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Who can serve as executor in Washington?

On Behalf of | Sep 21, 2022 | Estate Administration & Probate |

When it’s time to choose the executor of your estate, you may not realize that you can’t choose just anyone. Washington has certain restrictions in place on who can serve as executors.

Adults of sound mind

Minors can’t serve as executors of estates. The person whom you choose must be at least 18 years old and of sound mind. If a court has deemed someone as incapacitated, then they wouldn’t be of sound mind. You may want to choose a backup personal representative because they could have a sudden injury after your death that makes them incapacitated.


Washington’s estate administration and probate law prohibits felons from serving as executors. Those who have committed a crime of moral turpitude are unable to serve as well. If someone has trouble with the law, you may not want to choose them as your executor. They would lose their appointment as executor if a court convicted them of a felony or crime of moral turpitude before finishing the probate process.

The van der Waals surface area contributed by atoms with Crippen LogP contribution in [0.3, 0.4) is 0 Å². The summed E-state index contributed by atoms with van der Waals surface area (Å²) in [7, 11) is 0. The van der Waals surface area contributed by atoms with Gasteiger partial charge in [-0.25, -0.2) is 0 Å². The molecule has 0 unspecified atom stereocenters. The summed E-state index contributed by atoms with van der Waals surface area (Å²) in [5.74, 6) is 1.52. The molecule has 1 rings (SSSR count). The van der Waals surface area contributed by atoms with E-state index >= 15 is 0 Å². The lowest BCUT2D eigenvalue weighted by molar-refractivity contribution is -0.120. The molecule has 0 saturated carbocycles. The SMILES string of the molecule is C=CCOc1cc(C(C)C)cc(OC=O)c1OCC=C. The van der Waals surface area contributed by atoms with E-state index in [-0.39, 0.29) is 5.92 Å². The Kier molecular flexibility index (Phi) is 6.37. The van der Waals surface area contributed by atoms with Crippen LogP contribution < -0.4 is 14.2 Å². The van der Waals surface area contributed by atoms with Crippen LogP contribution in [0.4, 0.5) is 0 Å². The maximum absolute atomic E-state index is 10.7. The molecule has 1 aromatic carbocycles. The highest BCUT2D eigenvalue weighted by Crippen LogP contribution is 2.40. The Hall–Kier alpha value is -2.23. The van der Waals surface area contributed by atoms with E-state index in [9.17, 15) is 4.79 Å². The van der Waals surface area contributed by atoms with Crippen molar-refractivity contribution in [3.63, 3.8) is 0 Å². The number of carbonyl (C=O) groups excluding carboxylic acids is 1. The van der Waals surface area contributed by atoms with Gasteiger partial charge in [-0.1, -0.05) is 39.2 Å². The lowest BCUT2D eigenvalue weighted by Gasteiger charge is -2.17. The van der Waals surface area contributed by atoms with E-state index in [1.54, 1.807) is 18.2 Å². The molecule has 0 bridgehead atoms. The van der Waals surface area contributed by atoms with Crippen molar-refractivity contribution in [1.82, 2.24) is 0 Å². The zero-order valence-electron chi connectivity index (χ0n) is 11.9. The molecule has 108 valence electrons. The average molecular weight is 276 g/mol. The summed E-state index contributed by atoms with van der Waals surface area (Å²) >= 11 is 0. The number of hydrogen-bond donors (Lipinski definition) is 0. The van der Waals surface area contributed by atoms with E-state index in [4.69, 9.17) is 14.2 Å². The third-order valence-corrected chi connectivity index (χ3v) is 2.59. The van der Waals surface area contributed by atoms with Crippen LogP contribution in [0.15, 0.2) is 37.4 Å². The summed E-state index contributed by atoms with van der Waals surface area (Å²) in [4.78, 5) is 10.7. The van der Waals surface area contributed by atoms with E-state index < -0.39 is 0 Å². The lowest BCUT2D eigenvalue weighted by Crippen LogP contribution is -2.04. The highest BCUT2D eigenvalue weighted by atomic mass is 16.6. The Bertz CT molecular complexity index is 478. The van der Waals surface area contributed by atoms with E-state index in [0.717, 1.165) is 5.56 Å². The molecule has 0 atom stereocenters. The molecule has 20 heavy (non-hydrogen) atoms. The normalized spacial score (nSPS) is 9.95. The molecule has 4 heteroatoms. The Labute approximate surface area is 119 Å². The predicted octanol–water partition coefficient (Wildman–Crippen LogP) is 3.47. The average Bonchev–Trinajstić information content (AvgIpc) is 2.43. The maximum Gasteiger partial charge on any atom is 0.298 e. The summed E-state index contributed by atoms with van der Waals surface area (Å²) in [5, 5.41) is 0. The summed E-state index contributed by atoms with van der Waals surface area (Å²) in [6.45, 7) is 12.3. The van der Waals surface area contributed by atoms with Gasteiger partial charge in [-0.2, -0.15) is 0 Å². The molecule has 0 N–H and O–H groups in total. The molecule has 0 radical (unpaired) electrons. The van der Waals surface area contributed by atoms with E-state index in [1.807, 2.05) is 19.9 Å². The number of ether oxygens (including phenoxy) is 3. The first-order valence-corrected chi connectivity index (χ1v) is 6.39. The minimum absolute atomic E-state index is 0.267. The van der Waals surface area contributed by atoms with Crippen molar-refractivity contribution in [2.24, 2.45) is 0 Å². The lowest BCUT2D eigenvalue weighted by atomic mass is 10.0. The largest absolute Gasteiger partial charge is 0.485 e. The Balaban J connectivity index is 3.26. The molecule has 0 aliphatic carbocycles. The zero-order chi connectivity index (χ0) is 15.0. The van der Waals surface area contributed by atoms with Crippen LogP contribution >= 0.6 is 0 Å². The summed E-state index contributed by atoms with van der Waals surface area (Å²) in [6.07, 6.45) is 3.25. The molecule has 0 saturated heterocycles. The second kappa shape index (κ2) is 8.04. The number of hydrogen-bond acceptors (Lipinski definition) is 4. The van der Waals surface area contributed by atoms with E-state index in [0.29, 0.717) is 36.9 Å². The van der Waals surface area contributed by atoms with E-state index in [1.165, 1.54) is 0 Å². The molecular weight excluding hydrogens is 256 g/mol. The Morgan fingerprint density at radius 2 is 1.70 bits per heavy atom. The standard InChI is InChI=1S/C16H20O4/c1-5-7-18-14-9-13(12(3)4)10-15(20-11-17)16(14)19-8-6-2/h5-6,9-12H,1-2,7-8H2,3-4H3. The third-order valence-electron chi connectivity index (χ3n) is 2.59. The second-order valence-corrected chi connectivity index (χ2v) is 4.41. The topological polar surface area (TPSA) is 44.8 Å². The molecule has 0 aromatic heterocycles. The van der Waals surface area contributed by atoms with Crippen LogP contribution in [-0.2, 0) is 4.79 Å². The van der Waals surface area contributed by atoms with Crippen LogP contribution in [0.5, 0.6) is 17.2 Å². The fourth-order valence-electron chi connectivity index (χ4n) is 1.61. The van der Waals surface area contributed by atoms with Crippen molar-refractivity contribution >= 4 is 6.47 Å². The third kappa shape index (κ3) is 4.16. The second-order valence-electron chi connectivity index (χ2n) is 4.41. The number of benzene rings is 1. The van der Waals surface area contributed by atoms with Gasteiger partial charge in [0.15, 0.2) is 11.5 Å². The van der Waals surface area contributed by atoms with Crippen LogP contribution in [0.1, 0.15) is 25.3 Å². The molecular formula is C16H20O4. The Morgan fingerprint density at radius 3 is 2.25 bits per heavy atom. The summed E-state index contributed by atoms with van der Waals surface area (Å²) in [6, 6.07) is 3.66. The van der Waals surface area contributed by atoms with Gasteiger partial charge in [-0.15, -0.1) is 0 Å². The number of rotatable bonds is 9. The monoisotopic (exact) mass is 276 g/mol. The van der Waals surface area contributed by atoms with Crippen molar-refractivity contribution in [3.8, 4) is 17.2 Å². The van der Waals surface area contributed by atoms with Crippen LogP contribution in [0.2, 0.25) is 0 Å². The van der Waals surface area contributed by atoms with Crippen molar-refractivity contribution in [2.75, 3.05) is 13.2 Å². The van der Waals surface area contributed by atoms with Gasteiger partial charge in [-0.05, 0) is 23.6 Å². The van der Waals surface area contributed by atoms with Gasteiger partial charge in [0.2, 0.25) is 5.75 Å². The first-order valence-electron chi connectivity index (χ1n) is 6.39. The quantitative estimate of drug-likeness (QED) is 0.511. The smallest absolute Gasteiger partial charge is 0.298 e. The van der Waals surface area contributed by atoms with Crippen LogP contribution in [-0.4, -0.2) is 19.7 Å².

Corporate executors

Although Washington permits corporate executors, there are limitations. If you want to choose a trust company or bank, they can’t draft your will or receive fees for probating your estate. LLCs, LLPs and corporations must consist exclusively of attorneys to serve as your personal representative. A non-profit organization could serve, as long as its bylaws permit it to serve. It must also be in compliance with all state laws.

Out-of-state individuals

You could name someone who lives out of state, but Washington law requires that they appoint an agent within the state at the time of your death. The in-state agent would have to accept legal papers on their behalf. Non-residents usually must also file a bond with the court.

Washington doesn’t allow minors, felons, certain criminals and most businesses to serve as executors. You may want to carefully read the law before appointing your personal representative and backup representative. A court won’t enforce illegal stipulations in a will.